Andrew Lavin, spokesman for the New-York based American Associates of Ben-Gurion University, told Haaretz Tuesday that boycotting Israeli universities as a form of encouragement to stop anti-Zionist content being taught, was not a Zionist act.

" Israeli society has many different viewpoints, maybe even more diverse than we do, but calling for a boycott against anything academic in Israel obviously is not a Zionist act," Lavin said, adding that "if it happened in the U.S., I think there would be a national outcry."

Israeli college and university heads threw their support behind Ben-Gurion University on tuesday, sharply criticizing the letter drafted last month by a right-wing organization demanding the university "put an end to the anti-Zionist tilt in its politics and government department."

Lavin, who spoke to Haaretz after the letter was published, added that "our donors are smart people, and when people have questions we will explain the situation and they will see the truth. The nature of donating to the university is to understand it's a universe of thought, a pluralistic base that represent many views," he said.

"Our donors are providing money for groundbreaking medical research on diabetes and Alzheimer's, they are funding projects that foster worldwide desertification  helping to find ways to make the desert bloom  and most importantly, they are funding Zionist initiatives that are helping to develop the Negev. You might say that just being in Be'er Sheva is a Zionist act by itself," he added.

Education Minister Gideon Sa'ar also weighted in on behalf of the Be'er Sheva-based university, stating that he "rejects any move likely to harm donations to Israeli universities or subject them to conditions."

Yesterday Haaretz reported that Ronen Shoval and Erez Tadmor, chairman and spokesman of the group Im Tirtzu, respectively, sent a letter to university president Prof. Rivka Carmi last month threatening to encourage donors at home and abroad to halt contributions unless the university changed what the group called its biased curricula, and threatened to encourage political science students not to register at the university. Shoval and Tadmor gave Carmi a month to meet the demands.

Tel Aviv University President Joseph Klafter said yesterday, "Im Tirtzu's letter should set off red lights at every level, both in institutions of higher education and among decision-makers. I can't remember any similar threat against a university head."

University of Haifa President Aaron Ben-Zeev described the letter as "raising the bar for attempts by outside groups to politicize the academic system. The implications of these demands are that the admission of any researcher to the niversity would be accompanied by an inquiry into his or her political views, something we would never do.

"Im Tirtzu is a political organization trying to dictate whom a university will or will not hire. This is academic destruction, the kind that will bring us to the kind of situation prevalent in Iran or communist Russia," he said. Hebrew University President Menahem Ben-Sasson said the letter "gives us the opportunity to remind the public of a seemingly trivial point: Academic learning is conducted through arguing, deliberating and developing.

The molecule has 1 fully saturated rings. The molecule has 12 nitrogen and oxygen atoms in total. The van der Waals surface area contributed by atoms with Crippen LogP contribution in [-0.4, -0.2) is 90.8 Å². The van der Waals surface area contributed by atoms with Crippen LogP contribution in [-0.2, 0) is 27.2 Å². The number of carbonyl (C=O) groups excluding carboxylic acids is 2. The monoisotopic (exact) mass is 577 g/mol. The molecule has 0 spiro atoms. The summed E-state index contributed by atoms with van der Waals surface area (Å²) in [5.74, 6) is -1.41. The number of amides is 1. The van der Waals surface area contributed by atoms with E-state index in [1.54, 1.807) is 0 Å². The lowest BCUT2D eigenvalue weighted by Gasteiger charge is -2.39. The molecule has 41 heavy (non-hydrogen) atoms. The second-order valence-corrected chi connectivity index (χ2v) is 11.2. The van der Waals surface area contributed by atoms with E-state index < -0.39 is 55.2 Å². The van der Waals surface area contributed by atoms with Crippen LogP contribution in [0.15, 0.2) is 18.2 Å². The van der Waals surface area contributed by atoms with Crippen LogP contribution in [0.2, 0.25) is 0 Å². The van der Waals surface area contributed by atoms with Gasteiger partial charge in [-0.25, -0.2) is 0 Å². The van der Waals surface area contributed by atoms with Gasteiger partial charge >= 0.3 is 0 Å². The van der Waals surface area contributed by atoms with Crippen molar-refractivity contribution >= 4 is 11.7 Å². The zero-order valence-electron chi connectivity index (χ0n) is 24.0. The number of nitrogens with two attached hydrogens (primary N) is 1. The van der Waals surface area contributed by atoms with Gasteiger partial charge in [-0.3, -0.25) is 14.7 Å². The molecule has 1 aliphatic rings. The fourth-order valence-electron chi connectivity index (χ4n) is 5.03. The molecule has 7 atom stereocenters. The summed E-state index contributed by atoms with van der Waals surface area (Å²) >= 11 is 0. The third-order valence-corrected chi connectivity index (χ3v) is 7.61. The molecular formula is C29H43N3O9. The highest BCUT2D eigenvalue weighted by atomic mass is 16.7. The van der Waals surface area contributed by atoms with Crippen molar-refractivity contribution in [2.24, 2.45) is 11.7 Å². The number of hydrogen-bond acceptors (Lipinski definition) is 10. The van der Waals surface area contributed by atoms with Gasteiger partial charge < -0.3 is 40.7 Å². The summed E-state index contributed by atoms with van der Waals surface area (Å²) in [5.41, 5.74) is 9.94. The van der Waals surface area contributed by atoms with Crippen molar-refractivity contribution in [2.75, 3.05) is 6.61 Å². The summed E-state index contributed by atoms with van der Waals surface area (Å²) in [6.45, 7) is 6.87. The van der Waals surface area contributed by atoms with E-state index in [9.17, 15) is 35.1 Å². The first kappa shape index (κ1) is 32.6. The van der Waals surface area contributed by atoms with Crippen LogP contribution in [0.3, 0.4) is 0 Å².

Ben-Gurion University's president responded in a manner blunter still.

"Im Tirtzu's letter doesn't merit a response," Carmi said. "As a matter of principle I don't respond to letters that smack of threats or extortion, or in this case, of a witch hunt.

"What we need now is a strong, unequivocal public denunciation of this behavior by Im Tirtzu. Such a condemnation would prove Israel is an enlightened, democratic country," she said.

Beware the 'thought police'

Several university heads and directors of educational bodies signed a letter yesterday condemning the group's move.

"We see a great danger in the measures taken by political organizations to politicize academic institutions," the letter said. "Academic institutions choose lecturers on the basis not of their political views but on their academic excellence. We must condemn this dangerous attempt to create a 'thought police.'"

The education minister spoke at the beginning of the year at Im Tirtzu's annual convention, and several months ago spoke in the Knesset about a report the organization drafted on political science professors' supposedly "post-Zionist" bent. "I think the document is important in that it ignites the public discourse. It's important to examine the issues it raises," he told lawmakers.

Yesterday's remarks were Sa'ar's first comment on the affair, but several senior university faculty said he didn't go far enough. "He said nothing about Im Tirtzu's threat to call on students not to attend Ben-Gurion ... The education minister can't remain neutral about such things. His duty is to protect the education system under his control," said one.

Sa'ar declined Haaretz's request for comment.

Im Tirtzu representatives said yesterday, "The mudslinging, denunciation and hooliganism of senior figures at Ben-Gurion University and elsewhere in academia testify to the scope of silencing and persecution against anyone who doesn't fall into line ... Thank God we live in a democracy, and don't need anyone's permission to exist."